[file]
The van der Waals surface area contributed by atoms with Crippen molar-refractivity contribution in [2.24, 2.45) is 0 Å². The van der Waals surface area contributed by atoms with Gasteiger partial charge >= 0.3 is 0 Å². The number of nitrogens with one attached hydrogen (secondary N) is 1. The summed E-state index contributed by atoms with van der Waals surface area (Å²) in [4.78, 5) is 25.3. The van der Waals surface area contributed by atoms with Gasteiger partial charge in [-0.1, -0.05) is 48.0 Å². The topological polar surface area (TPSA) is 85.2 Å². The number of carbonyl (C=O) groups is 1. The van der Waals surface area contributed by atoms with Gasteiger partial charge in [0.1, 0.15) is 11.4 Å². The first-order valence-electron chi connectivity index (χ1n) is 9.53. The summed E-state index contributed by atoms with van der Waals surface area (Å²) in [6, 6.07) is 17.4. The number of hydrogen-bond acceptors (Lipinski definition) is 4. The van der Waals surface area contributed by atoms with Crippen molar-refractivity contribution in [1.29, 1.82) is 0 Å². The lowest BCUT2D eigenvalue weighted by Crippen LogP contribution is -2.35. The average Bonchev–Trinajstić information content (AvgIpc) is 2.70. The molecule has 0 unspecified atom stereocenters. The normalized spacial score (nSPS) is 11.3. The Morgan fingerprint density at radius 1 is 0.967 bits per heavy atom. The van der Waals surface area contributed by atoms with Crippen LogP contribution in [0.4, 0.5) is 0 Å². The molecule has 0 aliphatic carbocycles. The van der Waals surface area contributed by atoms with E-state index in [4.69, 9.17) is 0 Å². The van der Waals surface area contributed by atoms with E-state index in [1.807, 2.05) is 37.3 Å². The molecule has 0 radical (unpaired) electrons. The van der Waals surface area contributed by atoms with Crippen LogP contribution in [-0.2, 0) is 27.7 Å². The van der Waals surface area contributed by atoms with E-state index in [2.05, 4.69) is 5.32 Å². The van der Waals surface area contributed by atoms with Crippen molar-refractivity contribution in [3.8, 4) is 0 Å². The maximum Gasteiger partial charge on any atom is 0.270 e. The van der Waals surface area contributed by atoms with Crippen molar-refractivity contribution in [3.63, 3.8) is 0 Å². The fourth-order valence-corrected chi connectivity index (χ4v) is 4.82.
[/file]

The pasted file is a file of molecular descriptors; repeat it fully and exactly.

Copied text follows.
The van der Waals surface area contributed by atoms with Crippen molar-refractivity contribution in [2.24, 2.45) is 0 Å². The van der Waals surface area contributed by atoms with Gasteiger partial charge >= 0.3 is 0 Å². The number of nitrogens with one attached hydrogen (secondary N) is 1. The summed E-state index contributed by atoms with van der Waals surface area (Å²) in [4.78, 5) is 25.3. The van der Waals surface area contributed by atoms with Gasteiger partial charge in [-0.1, -0.05) is 48.0 Å². The topological polar surface area (TPSA) is 85.2 Å². The number of carbonyl (C=O) groups is 1. The van der Waals surface area contributed by atoms with Gasteiger partial charge in [0.1, 0.15) is 11.4 Å². The first-order valence-electron chi connectivity index (χ1n) is 9.53. The summed E-state index contributed by atoms with van der Waals surface area (Å²) in [6, 6.07) is 17.4. The number of hydrogen-bond acceptors (Lipinski definition) is 4. The van der Waals surface area contributed by atoms with Crippen molar-refractivity contribution in [1.29, 1.82) is 0 Å². The lowest BCUT2D eigenvalue weighted by Crippen LogP contribution is -2.35. The average Bonchev–Trinajstić information content (AvgIpc) is 2.70. The molecule has 0 unspecified atom stereocenters. The normalized spacial score (nSPS) is 11.3. The Morgan fingerprint density at radius 1 is 0.967 bits per heavy atom. The van der Waals surface area contributed by atoms with Crippen LogP contribution in [0.4, 0.5) is 0 Å². The molecule has 0 aliphatic carbocycles. The van der Waals surface area contributed by atoms with E-state index in [4.69, 9.17) is 0 Å². The van der Waals surface area contributed by atoms with E-state index in [1.807, 2.05) is 37.3 Å². The molecule has 0 radical (unpaired) electrons. The van der Waals surface area contributed by atoms with Crippen LogP contribution in [-0.2, 0) is 27.7 Å². The van der Waals surface area contributed by atoms with E-state index in [2.05, 4.69) is 5.32 Å². The van der Waals surface area contributed by atoms with Crippen molar-refractivity contribution in [3.8, 4) is 0 Å². The maximum Gasteiger partial charge on any atom is 0.270 e. The van der Waals surface area contributed by atoms with Crippen molar-refractivity contribution in [3.63, 3.8) is 0 Å². The fourth-order valence-corrected chi connectivity index (χ4v) is 4.82.